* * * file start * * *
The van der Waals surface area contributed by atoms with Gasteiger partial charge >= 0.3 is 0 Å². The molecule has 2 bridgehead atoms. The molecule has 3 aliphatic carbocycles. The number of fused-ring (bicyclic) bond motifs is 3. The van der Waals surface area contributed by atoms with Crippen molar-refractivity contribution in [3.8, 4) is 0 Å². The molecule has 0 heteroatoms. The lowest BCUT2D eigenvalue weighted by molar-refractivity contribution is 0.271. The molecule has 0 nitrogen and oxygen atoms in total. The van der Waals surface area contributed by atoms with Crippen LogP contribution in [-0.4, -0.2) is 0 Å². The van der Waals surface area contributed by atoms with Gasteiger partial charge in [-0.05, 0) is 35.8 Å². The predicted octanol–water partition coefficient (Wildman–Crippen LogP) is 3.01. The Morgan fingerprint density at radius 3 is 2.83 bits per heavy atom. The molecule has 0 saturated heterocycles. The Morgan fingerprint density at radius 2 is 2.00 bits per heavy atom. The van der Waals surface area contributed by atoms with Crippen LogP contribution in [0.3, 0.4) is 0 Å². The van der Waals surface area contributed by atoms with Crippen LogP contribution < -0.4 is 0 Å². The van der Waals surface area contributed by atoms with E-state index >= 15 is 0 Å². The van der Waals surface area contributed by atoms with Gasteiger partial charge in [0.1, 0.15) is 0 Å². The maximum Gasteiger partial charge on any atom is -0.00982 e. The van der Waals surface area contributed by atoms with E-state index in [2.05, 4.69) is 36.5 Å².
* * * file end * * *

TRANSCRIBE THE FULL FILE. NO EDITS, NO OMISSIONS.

The van der Waals surface area contributed by atoms with Gasteiger partial charge >= 0.3 is 0 Å². The molecule has 2 bridgehead atoms. The molecule has 3 aliphatic carbocycles. The number of fused-ring (bicyclic) bond motifs is 3. The van der Waals surface area contributed by atoms with Crippen molar-refractivity contribution in [3.8, 4) is 0 Å². The molecule has 0 heteroatoms. The lowest BCUT2D eigenvalue weighted by molar-refractivity contribution is 0.271. The molecule has 0 nitrogen and oxygen atoms in total. The van der Waals surface area contributed by atoms with Crippen LogP contribution in [-0.4, -0.2) is 0 Å². The van der Waals surface area contributed by atoms with Gasteiger partial charge in [-0.05, 0) is 35.8 Å². The predicted octanol–water partition coefficient (Wildman–Crippen LogP) is 3.01. The Morgan fingerprint density at radius 3 is 2.83 bits per heavy atom. The molecule has 0 saturated heterocycles. The Morgan fingerprint density at radius 2 is 2.00 bits per heavy atom. The van der Waals surface area contributed by atoms with Crippen LogP contribution in [0.3, 0.4) is 0 Å². The van der Waals surface area contributed by atoms with Crippen LogP contribution < -0.4 is 0 Å². The van der Waals surface area contributed by atoms with E-state index >= 15 is 0 Å². The van der Waals surface area contributed by atoms with Gasteiger partial charge in [0.1, 0.15) is 0 Å². The maximum Gasteiger partial charge on any atom is -0.00982 e. The van der Waals surface area contributed by atoms with E-state index in [2.05, 4.69) is 36.5 Å².